Migrant Workers in International Human Rights Law: Their Protection in Countries of Employment

By Ryszard Cholewinski | Go to book overview

2 Migrant Workers and their Families as Aliens: Development of International Law and Applicability of Universal and Regional Human Rights Instruments

The situation of aliens or foreigners seems . . . to be one of the most serious, and at the same time most widespread, departures from the principle of the universality of human rights and one of the most manifest signs of intolerance and discrimination in our age.1


2.1 INTRODUCTION

The position of migrant workers and their families in international law is inextricably connected to their status as aliens. Any established international legal rules concerned with the protection of aliens are therefore relevant when endeavouring to gauge the degree of protection migrants may expect to receive. Rudimentary standards regarding the treatment of aliens have developed over time and have become part of the international law of state responsibility. More recently, these standards have been reinforced, elaborated, and effectively superseded by the international community's recognition of rights pertaining to all human beings.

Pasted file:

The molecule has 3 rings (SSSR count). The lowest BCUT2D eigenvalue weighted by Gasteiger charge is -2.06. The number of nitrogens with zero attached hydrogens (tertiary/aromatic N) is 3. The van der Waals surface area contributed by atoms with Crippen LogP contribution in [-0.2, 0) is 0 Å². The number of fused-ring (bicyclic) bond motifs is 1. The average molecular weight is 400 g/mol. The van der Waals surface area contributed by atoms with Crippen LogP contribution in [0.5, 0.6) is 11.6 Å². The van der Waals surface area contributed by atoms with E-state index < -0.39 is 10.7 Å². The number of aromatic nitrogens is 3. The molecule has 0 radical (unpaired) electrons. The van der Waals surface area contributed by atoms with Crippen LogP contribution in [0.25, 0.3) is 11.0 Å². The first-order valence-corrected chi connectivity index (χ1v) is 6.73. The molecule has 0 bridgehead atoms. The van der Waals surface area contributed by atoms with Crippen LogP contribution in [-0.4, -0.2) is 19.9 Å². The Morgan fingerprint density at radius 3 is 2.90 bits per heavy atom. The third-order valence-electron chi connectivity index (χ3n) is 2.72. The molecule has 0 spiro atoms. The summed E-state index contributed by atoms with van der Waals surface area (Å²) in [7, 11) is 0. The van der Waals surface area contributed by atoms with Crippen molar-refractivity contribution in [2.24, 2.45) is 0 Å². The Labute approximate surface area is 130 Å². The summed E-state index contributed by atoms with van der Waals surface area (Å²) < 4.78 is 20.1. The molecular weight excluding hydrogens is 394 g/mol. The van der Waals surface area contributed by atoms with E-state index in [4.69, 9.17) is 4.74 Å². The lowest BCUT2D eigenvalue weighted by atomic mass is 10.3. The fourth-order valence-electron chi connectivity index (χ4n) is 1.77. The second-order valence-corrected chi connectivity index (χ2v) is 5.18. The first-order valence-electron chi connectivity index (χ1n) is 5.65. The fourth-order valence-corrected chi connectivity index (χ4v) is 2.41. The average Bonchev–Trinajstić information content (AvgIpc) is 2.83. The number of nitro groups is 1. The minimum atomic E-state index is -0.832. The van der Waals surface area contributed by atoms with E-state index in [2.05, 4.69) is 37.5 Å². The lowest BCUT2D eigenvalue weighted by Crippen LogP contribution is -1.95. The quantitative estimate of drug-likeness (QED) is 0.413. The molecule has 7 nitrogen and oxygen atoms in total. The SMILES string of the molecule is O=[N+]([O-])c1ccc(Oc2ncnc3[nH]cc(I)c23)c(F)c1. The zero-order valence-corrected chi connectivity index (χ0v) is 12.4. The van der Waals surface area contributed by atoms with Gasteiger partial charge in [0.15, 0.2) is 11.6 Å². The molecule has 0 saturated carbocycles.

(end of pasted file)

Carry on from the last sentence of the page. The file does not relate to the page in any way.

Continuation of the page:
2.2 THE TREATMENT OF ALIENS: A SHORT HISTORICAL SURVEY

Throughout history aliens have always been treated differently from citizens. Traditional deprivations upon aliens have their roots 'deep in primitive suspicions and fears of the outsider'.2 Indeed, 'stranger' and 'enemy' were once labelled by the same word in a number of ancient languages, including Latin.3 The first historical records concerning differences in treatment between aliens and citizens may be traced to Ancient Greece and Rome.

____________________
1
P. Leuprecht, "'Reflections on Human Rights'" (Lecture, University of Gdansk, Poland, 25 April 1988) ( 1988) 9 HRLJ163, 166.
2
M. S. McDougal, H. D. Lasswell, and L. Chen, "'Protection of Aliens from Discrimination and World Public Order: Responsibility of States conjoined with Human Rights'" ( 1976) 70 AJIL432, 433.See also R. B. Lillich, The Human Rights of Aliens in Contemporary International Law ( Manchester: Manchester University Press, 1984) 5.
3
M. Walzer, Spheres of Justice: A Defense of Pluralism and Equality ( 1983) 32.

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